Varese Sarabande - 25th Anniversary Celebration - Volume IILimited Edition
Varese Sarabande Club (VCL 0703 1021)
Released: July 29, 2003
Format: CD (306 min)
Music Used in Trailers
3 / 5 Stars
Evolution was supposed to be Ivan Reitman's big "comeback" film. After the disastrous Six Days Seven Nights and the even more disastrous Father's Day, Reitman really needed a hit. Evolution is best described as Ghostbusters meets Men in Black. When a meteor crashes in Arizona, geologist Dr. Harry Block (Orlando Jones) and ex-military scientist-turned biology professor Dr. Ira Kane (David Duchovney) go investigate. An alien infestation quickly begins to take over the town as alien primordial ooze evolves at an alarmingly fast rate. With lots of humor intermingled with sci-fi action, the music needed to play both ends of the spectrum. Enter composer John Powell, who had recently worked on Shrek.
Powell's score to Evolution has a few major themes. The first is the twangy guitar-heavy theme that, along with playful string work and upbeat percussion, plays off the humor and wackiness prevalent in the first act of the film and is found in such cues as "In The Hall By The Pool", "The Army Arrives", and "Burgled". When the military shows up and takes over, we encounter a more heroic march, as heard in "The Ira Kane?", and my favorite cue, "The Fire Truck". There is, of course, the love interest - played by Julianne Moore. She gets a more contemporary, softer theme heard in "Room For One More".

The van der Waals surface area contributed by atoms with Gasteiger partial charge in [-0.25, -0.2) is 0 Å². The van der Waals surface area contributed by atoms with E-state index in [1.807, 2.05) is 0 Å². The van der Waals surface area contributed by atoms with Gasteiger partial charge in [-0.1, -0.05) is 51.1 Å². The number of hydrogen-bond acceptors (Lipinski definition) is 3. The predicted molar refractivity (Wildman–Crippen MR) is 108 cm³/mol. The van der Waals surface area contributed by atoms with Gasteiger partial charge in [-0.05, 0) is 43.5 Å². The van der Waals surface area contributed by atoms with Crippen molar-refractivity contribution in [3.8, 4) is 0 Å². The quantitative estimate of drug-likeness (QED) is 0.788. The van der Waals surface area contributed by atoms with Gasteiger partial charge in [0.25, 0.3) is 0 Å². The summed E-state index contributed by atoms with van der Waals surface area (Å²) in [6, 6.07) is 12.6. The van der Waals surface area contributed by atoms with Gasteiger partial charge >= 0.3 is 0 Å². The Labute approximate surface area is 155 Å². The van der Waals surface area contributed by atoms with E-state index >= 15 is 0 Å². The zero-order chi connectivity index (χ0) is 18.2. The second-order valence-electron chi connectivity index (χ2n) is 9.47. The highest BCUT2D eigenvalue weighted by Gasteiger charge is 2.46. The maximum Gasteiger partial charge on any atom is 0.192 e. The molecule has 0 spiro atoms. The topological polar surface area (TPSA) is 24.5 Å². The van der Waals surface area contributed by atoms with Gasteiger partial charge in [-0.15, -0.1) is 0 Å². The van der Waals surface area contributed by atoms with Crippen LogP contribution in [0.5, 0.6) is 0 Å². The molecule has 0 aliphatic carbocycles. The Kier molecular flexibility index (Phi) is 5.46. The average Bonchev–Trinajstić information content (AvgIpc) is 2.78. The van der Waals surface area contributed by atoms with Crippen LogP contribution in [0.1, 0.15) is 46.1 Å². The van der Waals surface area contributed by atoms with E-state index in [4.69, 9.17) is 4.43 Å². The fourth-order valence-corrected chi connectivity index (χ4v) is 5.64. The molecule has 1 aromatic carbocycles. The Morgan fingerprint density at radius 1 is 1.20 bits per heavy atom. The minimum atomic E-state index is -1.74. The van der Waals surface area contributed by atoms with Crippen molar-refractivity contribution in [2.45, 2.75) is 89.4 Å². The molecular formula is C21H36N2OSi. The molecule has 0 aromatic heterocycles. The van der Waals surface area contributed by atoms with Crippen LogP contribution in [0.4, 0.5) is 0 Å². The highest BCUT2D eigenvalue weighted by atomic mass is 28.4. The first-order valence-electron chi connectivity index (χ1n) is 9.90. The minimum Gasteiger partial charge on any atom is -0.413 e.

"The Forest" is a cue filled with lots of harps and chimes and flirting woodwinds that evoke a sense of fantastical wonder. But it quickly turns into whimsy as the comedy starts playing out. There are a lot of action cues on this album. Powell doesn't hold back, and in a few musical cues that remind me a bit of Chicken Run crossed with Men in Black ("The Mall Chase", "The Fire Truck"), he lets it rip. "The Cave Waltz" is a delightful, well, waltz; "Monitors Out" and "Fire" are tense and creepy cues.
Powell's score was an AFM union recording, and it's noteworthy that as part of a new arrangement, it's a bit cheaper to release more of the score. One of the stipulations was that all of the members of the orchestra be listed in the liner notes. Finally we can see who these people are that have been delivering these wonderful performances! (And we even get more than 30-minutes of score to boot!) While parts of it sound a bit familiar stylistically to other scores we have heard in the past, Powell's score to Evolution has been playing consistently in my CD player - and that's certainly a testament to its enjoyment!
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